These doctors are trying to get more people of color to join their ranks.
To many in the medical profession, it’s a public health crisis in the making: While African-Americans make up 12 percent of the U.S. population, only about 6 percent of doctors are black. And evidence shows that patients feel better about the quality of their health care when their doctors look like them.
With role models, can minority students change medicine’s racial imbalance?
“There’s something to be said for meeting students where they are,” said tour cofounder Dr. Alden Landry, an emergency room physician and assistant professor at Harvard Medical School and Beth Israel Deaconess Medical Center in Boston. “These are students who are often overlooked.”
Wanted: More Black and Latino doctors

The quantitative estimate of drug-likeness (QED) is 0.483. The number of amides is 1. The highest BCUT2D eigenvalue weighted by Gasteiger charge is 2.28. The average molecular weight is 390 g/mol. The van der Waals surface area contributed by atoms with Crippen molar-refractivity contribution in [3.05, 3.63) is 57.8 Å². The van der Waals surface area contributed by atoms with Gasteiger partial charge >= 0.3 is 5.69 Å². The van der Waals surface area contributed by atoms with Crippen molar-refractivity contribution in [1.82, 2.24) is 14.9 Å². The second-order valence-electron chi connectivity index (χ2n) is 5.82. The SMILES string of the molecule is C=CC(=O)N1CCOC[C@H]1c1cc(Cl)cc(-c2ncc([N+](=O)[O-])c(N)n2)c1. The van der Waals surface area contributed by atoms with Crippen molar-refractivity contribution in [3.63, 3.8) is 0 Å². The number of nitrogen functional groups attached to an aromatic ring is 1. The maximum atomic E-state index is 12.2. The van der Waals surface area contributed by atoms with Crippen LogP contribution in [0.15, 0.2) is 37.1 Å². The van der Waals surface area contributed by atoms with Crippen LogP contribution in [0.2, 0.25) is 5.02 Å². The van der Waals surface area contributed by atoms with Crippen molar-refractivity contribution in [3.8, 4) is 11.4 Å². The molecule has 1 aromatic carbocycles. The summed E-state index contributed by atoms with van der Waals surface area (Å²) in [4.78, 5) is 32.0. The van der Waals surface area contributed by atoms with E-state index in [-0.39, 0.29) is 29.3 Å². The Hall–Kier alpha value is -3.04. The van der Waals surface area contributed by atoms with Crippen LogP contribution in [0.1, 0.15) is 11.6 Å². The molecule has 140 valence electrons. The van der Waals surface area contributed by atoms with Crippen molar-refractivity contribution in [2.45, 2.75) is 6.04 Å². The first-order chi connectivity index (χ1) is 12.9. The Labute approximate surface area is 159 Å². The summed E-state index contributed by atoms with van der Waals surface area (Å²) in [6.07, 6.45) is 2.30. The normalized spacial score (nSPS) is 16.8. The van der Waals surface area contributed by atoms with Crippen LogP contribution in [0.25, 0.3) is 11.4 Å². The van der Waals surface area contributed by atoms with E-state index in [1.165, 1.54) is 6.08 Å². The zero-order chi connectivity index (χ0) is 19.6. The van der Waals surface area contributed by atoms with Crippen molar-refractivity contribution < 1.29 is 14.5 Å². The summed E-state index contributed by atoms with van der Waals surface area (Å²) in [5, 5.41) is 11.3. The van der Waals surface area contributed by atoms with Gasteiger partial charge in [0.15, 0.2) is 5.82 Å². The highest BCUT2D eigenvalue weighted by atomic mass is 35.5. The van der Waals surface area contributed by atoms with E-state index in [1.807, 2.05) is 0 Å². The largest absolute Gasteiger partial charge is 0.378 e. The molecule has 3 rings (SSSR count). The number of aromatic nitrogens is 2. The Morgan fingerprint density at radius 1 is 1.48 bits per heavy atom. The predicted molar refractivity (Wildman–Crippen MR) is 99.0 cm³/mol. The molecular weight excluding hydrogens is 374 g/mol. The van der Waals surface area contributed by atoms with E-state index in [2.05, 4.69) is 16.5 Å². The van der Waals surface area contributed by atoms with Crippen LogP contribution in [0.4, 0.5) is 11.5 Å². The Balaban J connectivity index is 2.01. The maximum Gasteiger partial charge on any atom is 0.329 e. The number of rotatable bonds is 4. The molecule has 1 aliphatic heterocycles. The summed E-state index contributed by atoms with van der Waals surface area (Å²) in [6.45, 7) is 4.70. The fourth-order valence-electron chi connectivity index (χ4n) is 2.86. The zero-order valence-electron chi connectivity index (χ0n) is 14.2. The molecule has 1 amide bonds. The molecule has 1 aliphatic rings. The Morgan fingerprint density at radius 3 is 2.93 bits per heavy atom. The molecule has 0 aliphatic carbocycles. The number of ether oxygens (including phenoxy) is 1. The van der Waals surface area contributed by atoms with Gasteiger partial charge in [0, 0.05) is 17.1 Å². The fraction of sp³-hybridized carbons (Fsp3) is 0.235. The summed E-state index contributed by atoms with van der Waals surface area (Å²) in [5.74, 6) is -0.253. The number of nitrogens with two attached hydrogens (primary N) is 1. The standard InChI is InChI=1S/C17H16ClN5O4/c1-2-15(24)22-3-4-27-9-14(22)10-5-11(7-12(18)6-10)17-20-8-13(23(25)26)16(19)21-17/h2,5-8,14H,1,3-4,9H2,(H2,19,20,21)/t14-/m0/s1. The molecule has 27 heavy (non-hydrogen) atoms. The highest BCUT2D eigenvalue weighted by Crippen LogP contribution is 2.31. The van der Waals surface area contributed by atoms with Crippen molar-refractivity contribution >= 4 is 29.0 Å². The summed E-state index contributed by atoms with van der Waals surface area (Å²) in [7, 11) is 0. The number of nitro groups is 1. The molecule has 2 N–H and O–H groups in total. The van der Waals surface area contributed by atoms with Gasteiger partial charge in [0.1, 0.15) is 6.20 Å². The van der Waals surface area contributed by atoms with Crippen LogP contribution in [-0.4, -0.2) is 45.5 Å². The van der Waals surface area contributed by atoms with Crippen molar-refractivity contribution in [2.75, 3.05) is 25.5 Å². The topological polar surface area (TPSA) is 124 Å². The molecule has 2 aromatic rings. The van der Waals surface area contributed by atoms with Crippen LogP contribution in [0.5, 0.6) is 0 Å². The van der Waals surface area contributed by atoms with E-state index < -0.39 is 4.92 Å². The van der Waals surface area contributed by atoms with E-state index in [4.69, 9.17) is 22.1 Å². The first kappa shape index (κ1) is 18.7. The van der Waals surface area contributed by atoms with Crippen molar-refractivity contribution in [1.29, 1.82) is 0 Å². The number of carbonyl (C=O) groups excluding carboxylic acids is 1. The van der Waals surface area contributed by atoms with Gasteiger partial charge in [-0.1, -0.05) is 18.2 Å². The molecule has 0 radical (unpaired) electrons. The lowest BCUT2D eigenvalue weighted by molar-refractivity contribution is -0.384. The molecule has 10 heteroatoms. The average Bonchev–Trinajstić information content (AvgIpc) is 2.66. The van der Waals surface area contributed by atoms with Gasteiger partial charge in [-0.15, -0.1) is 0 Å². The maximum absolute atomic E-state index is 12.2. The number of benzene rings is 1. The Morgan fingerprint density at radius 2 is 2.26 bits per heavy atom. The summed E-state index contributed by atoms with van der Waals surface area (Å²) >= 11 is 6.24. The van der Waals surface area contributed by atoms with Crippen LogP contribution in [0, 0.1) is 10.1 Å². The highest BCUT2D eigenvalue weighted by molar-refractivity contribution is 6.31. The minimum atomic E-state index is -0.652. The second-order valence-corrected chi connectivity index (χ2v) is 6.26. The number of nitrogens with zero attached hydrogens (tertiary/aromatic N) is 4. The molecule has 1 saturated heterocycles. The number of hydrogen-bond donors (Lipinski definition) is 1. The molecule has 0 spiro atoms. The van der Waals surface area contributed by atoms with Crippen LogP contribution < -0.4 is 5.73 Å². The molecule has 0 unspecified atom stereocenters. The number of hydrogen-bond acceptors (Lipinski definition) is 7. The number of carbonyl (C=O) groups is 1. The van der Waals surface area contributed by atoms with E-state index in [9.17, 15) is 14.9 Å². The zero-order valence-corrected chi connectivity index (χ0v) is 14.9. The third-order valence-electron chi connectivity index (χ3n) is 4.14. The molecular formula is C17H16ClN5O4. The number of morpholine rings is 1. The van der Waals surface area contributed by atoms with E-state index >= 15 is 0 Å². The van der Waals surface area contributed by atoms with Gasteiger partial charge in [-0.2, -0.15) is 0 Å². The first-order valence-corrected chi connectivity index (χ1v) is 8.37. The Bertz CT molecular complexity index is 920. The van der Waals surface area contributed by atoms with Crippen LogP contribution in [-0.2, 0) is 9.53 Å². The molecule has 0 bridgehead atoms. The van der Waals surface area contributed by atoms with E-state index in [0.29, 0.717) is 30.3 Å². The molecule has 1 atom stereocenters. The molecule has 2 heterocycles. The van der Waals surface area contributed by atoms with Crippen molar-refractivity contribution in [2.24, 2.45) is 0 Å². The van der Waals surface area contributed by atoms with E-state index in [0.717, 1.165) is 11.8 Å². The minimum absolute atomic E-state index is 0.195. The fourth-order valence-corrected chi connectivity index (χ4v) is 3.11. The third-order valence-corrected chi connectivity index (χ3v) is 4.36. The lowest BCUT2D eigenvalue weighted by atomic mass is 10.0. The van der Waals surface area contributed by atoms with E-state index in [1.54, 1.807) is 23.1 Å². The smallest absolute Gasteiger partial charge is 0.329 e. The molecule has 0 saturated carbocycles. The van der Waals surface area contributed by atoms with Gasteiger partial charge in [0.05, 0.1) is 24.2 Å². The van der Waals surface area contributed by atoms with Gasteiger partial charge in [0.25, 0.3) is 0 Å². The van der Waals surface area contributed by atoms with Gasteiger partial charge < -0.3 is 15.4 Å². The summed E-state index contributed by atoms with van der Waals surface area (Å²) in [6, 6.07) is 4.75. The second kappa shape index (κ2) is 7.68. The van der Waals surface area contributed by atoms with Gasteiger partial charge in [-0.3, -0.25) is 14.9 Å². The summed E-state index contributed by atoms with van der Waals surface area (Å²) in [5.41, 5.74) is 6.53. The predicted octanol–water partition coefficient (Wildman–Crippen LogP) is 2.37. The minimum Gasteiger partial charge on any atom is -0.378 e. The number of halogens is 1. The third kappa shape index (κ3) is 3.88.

“When you diversify the physicians, not only do the physicians treat more patients of color, more patients of disadvantaged backgrounds, but the patients themselves actually respond more favorably,” said co-founder Kameron Matthews, a family physician in Chicago. “You really can affect patient outcomes.”
‘Pipeline’ Programs Try to Steer Minority Students to Careers in Medicine
They target blacks and Hispanics who might never have considered becoming a doctor.
theGrio’s 100: Drs. Kameron Matthews and Alden Landry, inspiring future doctors city by city
While having grown up in different parts of the country, Matthews from Philadelphia and Landry in Houston, they both realized that diversity of the health care workforce is not only important, but necessary in tackling the country’s racial and ethnic health care disparities.